October 27, 2008

Negotiating for that ACORN “sit down in our office” interview

Posted: 06:35 PM ET

If you’ve been following our attempts to find out why so many ACORN voter registration forms are being turned in with apparently fraudulent information, you may have also seen my interview with ACORN’s chief organizer Bertha Lewis.

During our live interview I asked Ms. Lewis what ACORN was or is doing to prevent further voter registration fraud. She invited me to go to New York and see for myself.


Here is how the conversation went:

DREW: “Is there anything else you can do, in terms of greater openness to put these issues to rest? Can you open the books? Can we work this out?

Bertha Lewis/Acorn chief Organizer: “Sure, we want Drew or anyone, Drew come sit down in our office.”

Of course, immediately after the interview, my producer Kathleen Johnston, called to ask when we could come and sit down in Ms. Lewis’ office, in fact we asked if we could come tomorrow. That was 11 tomorrow’s ago. We are still in negotiations with ACORN as to what exactly Ms. Lewis meant by her “come sit down in our office” invitation. ACORN has hired a crisis management team and a public relations firm to help them handle the press. And so far, at least handling us, has meant to keep their office door closed.

I’ll keep you posted….negotiations continue.

Filed under: Drew Griffin • Election 2008 • Politics

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October 16, 2008

"The Wolf Of Wall Street"

Posted: 02:40 PM ET

I recently interviewed Jordan Belfort for our special report on the lifestyles of some of the fat cats on . Wall Street. Belfort  used to call himself “The Wolf of Wall Street,” just like the title of his autobiographical book published in 2007.

He says in the 1990s he was making around $1 million a week. He lived what he called “The Life,” – He had his own helicopter, a yacht, dozens of servants, and a mansion in the Hamptons. But it was all based on fraud. He spent 22 months in prison, charged with money laundering and securities fraud. Today, he still owes victims more than $100 million in restitution.

But what I found most interesting about Belfort was the way he identified with movie and television characters.

I would have never remembered the original “Wolf of Wall Street,” had Belfort not told me. Thurston Howell III from “Gilligan’s Island” was actually called the “old Wolf of Wall Street,” in the popular television series that was about a group of people who were stranded on a deserted island. Thurston Howell III was a wealthy businessman. Belfort, too, called himself by the same name, and it stuck.

Then came the movie “Wall Street,” directed by Oliver Stone in 1987. Belfort said he considered the lead character Gordon Gekko his hero. Gekko, played by Michael Douglas, was a Wall Streeter who coined the infamous phrase, “Greed is good.” Belfort couldn’t have agreed more with those three simple words, and it became the motto he lived by.

Belfort said he lives his life as if he were a character in a movie. Even in private, he said he plays the roles of characters in front of what he called “an invisible audience.”

He emulated characters like the one Richard Gere played in “Pretty Woman.” He bought the same white Testarossa that Don Johnson’s character, Sonny Crocket, tooled around in on “Miami Vice.” And now, after he lived “The Life,” and ultimately paid the price, he said he’s cast himself in a much different role. The one Tom Cruise played in the movie "Jerry McGuire"–a sports agent redeemed after a career collapse.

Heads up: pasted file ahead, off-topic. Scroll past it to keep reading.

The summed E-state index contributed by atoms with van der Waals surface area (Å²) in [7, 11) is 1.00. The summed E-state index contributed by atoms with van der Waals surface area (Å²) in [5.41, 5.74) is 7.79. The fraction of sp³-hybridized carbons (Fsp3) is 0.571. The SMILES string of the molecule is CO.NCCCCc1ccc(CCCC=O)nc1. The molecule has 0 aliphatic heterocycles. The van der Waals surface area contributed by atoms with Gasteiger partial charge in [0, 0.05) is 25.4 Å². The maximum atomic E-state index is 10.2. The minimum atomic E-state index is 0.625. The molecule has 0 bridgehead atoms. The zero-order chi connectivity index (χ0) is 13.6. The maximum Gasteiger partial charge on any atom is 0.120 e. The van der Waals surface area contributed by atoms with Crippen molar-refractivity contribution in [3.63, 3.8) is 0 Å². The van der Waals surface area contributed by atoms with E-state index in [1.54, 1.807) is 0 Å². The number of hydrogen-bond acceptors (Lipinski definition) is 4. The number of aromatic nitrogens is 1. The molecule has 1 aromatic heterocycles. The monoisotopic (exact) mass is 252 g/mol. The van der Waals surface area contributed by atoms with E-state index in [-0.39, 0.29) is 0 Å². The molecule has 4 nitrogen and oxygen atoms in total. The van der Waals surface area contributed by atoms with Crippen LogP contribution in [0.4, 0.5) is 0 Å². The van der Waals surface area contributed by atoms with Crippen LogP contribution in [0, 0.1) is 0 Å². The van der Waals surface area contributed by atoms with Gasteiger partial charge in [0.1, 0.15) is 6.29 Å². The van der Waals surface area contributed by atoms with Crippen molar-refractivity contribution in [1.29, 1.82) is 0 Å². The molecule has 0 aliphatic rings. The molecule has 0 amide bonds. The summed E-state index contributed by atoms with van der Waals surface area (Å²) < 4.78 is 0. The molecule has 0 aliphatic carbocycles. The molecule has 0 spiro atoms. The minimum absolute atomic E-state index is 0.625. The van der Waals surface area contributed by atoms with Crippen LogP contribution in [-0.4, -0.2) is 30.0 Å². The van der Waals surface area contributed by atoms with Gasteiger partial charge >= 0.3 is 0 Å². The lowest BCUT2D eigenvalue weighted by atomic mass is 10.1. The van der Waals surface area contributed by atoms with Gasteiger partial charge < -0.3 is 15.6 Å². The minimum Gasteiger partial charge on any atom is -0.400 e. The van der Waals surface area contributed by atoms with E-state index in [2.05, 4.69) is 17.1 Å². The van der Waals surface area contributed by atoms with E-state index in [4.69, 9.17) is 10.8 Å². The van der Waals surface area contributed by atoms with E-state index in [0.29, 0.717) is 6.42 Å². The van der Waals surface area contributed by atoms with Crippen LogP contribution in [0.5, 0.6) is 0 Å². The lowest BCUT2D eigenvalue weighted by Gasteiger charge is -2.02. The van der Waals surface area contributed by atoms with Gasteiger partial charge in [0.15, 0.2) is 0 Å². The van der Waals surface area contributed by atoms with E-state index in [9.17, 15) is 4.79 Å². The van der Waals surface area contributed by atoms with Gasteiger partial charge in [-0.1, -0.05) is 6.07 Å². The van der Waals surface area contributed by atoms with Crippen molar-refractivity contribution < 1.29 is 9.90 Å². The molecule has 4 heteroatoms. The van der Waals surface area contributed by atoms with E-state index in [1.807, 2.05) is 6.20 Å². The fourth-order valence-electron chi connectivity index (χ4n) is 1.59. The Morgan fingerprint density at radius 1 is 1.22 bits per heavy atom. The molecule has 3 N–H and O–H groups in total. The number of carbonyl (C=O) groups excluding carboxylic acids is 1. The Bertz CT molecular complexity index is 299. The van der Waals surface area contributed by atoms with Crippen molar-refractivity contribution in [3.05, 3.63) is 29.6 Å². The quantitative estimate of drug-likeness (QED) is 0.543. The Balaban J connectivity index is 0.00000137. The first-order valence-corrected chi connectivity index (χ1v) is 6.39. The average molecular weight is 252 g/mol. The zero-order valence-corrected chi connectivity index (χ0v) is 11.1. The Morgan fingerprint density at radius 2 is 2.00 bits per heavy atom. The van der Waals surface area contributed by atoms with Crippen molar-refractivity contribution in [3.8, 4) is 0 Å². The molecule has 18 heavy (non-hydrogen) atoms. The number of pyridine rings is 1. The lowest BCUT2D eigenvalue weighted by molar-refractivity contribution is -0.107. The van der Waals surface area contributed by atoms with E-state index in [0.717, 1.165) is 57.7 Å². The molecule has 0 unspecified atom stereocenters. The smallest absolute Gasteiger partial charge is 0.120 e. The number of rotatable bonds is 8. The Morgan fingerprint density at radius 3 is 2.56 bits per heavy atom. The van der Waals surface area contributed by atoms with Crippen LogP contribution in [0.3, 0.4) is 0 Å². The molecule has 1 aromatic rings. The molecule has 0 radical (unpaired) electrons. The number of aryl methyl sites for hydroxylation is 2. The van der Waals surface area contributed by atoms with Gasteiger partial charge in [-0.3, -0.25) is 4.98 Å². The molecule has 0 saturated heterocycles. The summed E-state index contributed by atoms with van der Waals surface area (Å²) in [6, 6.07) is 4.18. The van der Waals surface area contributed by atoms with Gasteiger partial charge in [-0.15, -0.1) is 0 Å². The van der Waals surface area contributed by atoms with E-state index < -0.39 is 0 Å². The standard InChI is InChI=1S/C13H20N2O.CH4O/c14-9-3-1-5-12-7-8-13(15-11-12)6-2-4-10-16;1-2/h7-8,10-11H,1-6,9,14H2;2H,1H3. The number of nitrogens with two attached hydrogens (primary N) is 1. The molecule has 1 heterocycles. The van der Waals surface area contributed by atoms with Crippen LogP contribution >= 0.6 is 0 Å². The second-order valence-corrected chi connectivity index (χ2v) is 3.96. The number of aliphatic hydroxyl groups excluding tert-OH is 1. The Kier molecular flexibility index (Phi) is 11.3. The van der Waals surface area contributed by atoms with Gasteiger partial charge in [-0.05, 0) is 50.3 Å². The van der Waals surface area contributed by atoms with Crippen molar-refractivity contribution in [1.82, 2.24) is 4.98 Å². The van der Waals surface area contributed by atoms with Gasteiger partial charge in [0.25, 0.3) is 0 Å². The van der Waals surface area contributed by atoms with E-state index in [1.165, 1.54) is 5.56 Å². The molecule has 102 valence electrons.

I think it’s interesting to think of living life in terms of pop culture. When I was talking to Belfort after the interview he asked me if I’ve modeled my life after Michelle Pfeiffer’s character in “Up Close and Personal.” Pfeiffer’s character, Tally Atwater, was a young and ambitious reporter, who had dreams of making it big. I kind of laughed and shrugged it off, but really, I remember watching that movie a long time ago, and thought, “If only I were lucky enough to do a live shot from trapped inside a maximum security prison in the middle of a riot! My career would be set!”

So, here’s my question:

During this unpredictable time, maybe we should ask ourselves what characters are we trying to portray? How does our role-playing affect our future? And in a perfect world, who should we be emulating?

Filed under: Abbie Boudreau • Special Investigations Unit

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October 15, 2008

Raising Money: “Focus” and the “Car Wash”

Posted: 04:01 PM ET

Editor’s Note: Thirty kids, ages 12 to 16, from Bushwick, Brooklyn, were chosen to participate in “Journey for Change,” a youth empowerment program created by Malaak Compton-Rock. In early August they traveled to South Africa with Compton-Rock and CNN Anchor Soledad O’Brien.  The group returned to the U.S. on August 13th.  Since their return, they’ve been fundraising and doing service projects. We’ve asked them to share their thoughts and experiences by blogging. In March,  the group’s journey will be featured in a CNN Documentary.

At the FOCUS event, for City Harvest, I had lots of fun. When I arrived, I felt excited about going to this special event. Inside were people dressed all fancy and a whole bunch of photographers surrounding us. I went to the area where all of our pictures were displayed. When I saw my pictures on the wall I felt so happy because the pictures that I had actually taken in Africa were on the wall. Steven's, Latoya's, Joshua's, and Keyon's pictures were up too. I felt so proud of myself and I felt like I did a really good job. There were people at the event that I didn't even know coming up to me and telling me how my pictures came out beautiful and I should think about becoming a photographer. The best part was that I even got to go on the red carpet. I felt like a superstar posing for the cameras. For the rest of the night I was just dancing and getting to know new people. Then all of a sudden, I heard that Rachael Ray had just entered.  I immediately took my camera out and asked to take a picture with her. Later on that night, Yolaine and I were going around taking pictures. Before you knew, it was time to go home. I wasn't ready to go home because the producer had told me and Yolaine that Danity Kane was supposed to be stopping by. But we had no choice but to leave because school was the next day. One of the mentors Keith even came!!!!! That night was the best night of my life. The FOCUS event was so fun, but I wish I could've stayed longer.  The food was also good and the event helped to feed hungry people.